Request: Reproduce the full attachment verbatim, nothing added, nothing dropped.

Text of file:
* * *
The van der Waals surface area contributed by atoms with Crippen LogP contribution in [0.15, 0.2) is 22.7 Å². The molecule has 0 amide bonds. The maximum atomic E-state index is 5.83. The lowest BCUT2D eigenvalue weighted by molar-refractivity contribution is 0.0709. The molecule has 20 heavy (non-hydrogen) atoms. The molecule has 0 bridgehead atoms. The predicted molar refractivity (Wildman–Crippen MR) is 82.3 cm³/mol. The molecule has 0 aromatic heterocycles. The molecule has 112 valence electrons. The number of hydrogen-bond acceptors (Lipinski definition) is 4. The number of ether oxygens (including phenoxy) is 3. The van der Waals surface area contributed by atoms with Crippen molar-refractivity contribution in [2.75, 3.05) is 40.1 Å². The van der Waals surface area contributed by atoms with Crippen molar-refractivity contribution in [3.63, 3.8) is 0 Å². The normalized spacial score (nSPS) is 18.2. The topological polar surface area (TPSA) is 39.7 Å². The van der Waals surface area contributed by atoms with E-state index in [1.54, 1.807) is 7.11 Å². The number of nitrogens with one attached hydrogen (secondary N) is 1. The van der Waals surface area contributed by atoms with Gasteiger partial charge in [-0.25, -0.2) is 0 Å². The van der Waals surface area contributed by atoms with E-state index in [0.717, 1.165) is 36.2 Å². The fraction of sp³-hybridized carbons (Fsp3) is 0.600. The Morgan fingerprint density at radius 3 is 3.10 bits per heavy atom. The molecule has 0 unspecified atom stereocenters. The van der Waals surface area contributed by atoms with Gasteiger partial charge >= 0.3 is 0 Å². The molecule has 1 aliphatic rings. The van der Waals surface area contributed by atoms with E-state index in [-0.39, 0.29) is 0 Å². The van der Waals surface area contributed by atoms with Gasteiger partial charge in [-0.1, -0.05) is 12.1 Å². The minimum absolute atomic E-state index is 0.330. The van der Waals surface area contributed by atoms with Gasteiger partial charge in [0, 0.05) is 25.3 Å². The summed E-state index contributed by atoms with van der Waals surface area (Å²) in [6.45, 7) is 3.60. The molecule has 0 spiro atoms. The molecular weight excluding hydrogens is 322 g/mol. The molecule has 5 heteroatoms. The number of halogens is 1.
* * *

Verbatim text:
The van der Waals surface area contributed by atoms with Crippen LogP contribution in [0.15, 0.2) is 22.7 Å². The molecule has 0 amide bonds. The maximum atomic E-state index is 5.83. The lowest BCUT2D eigenvalue weighted by molar-refractivity contribution is 0.0709. The molecule has 20 heavy (non-hydrogen) atoms. The molecule has 0 bridgehead atoms. The predicted molar refractivity (Wildman–Crippen MR) is 82.3 cm³/mol. The molecule has 0 aromatic heterocycles. The molecule has 112 valence electrons. The number of hydrogen-bond acceptors (Lipinski definition) is 4. The number of ether oxygens (including phenoxy) is 3. The van der Waals surface area contributed by atoms with Crippen molar-refractivity contribution in [2.75, 3.05) is 40.1 Å². The van der Waals surface area contributed by atoms with Crippen molar-refractivity contribution in [3.63, 3.8) is 0 Å². The normalized spacial score (nSPS) is 18.2. The topological polar surface area (TPSA) is 39.7 Å². The van der Waals surface area contributed by atoms with E-state index in [1.54, 1.807) is 7.11 Å². The number of nitrogens with one attached hydrogen (secondary N) is 1. The van der Waals surface area contributed by atoms with Gasteiger partial charge in [-0.25, -0.2) is 0 Å². The van der Waals surface area contributed by atoms with E-state index in [0.717, 1.165) is 36.2 Å². The fraction of sp³-hybridized carbons (Fsp3) is 0.600. The Morgan fingerprint density at radius 3 is 3.10 bits per heavy atom. The molecule has 0 unspecified atom stereocenters. The van der Waals surface area contributed by atoms with Gasteiger partial charge >= 0.3 is 0 Å². The molecule has 1 aliphatic rings. The van der Waals surface area contributed by atoms with E-state index in [-0.39, 0.29) is 0 Å². The van der Waals surface area contributed by atoms with Gasteiger partial charge in [-0.1, -0.05) is 12.1 Å². The minimum absolute atomic E-state index is 0.330. The van der Waals surface area contributed by atoms with Gasteiger partial charge in [0, 0.05) is 25.3 Å². The summed E-state index contributed by atoms with van der Waals surface area (Å²) in [6.45, 7) is 3.60. The molecule has 0 spiro atoms. The molecular weight excluding hydrogens is 322 g/mol. The molecule has 5 heteroatoms. The number of halogens is 1.